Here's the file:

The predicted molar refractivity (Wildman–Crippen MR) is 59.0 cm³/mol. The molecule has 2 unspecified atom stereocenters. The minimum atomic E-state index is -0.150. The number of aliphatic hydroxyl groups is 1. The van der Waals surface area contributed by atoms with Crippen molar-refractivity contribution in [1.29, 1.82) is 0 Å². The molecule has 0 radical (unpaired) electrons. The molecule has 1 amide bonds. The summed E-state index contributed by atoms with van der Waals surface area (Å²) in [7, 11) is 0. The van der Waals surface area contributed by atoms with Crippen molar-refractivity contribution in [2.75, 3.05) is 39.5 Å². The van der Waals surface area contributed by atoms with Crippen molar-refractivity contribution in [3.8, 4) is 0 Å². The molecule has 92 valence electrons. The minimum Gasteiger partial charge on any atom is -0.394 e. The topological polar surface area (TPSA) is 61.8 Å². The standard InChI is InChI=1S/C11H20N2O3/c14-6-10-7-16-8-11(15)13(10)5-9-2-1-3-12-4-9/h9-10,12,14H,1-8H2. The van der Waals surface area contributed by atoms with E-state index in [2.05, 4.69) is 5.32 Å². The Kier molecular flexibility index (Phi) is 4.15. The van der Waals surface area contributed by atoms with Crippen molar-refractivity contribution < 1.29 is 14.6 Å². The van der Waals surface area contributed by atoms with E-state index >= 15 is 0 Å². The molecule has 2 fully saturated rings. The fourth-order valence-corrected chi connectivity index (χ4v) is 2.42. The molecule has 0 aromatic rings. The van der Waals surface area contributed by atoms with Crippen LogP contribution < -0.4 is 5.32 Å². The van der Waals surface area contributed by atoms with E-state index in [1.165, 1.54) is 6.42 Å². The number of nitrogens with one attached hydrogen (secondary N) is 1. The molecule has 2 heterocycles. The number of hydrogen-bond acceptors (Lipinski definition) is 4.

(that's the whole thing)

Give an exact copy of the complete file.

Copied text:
The predicted molar refractivity (Wildman–Crippen MR) is 59.0 cm³/mol. The molecule has 2 unspecified atom stereocenters. The minimum atomic E-state index is -0.150. The number of aliphatic hydroxyl groups is 1. The van der Waals surface area contributed by atoms with Crippen molar-refractivity contribution in [1.29, 1.82) is 0 Å². The molecule has 0 radical (unpaired) electrons. The molecule has 1 amide bonds. The summed E-state index contributed by atoms with van der Waals surface area (Å²) in [7, 11) is 0. The van der Waals surface area contributed by atoms with Crippen molar-refractivity contribution in [2.75, 3.05) is 39.5 Å². The van der Waals surface area contributed by atoms with Crippen molar-refractivity contribution in [3.8, 4) is 0 Å². The molecule has 92 valence electrons. The minimum Gasteiger partial charge on any atom is -0.394 e. The topological polar surface area (TPSA) is 61.8 Å². The standard InChI is InChI=1S/C11H20N2O3/c14-6-10-7-16-8-11(15)13(10)5-9-2-1-3-12-4-9/h9-10,12,14H,1-8H2. The van der Waals surface area contributed by atoms with E-state index in [2.05, 4.69) is 5.32 Å². The Kier molecular flexibility index (Phi) is 4.15. The van der Waals surface area contributed by atoms with Crippen molar-refractivity contribution < 1.29 is 14.6 Å². The van der Waals surface area contributed by atoms with E-state index >= 15 is 0 Å². The molecule has 2 fully saturated rings. The fourth-order valence-corrected chi connectivity index (χ4v) is 2.42. The molecule has 0 aromatic rings. The van der Waals surface area contributed by atoms with Crippen LogP contribution < -0.4 is 5.32 Å². The van der Waals surface area contributed by atoms with E-state index in [1.165, 1.54) is 6.42 Å². The number of nitrogens with one attached hydrogen (secondary N) is 1. The molecule has 2 heterocycles. The number of hydrogen-bond acceptors (Lipinski definition) is 4.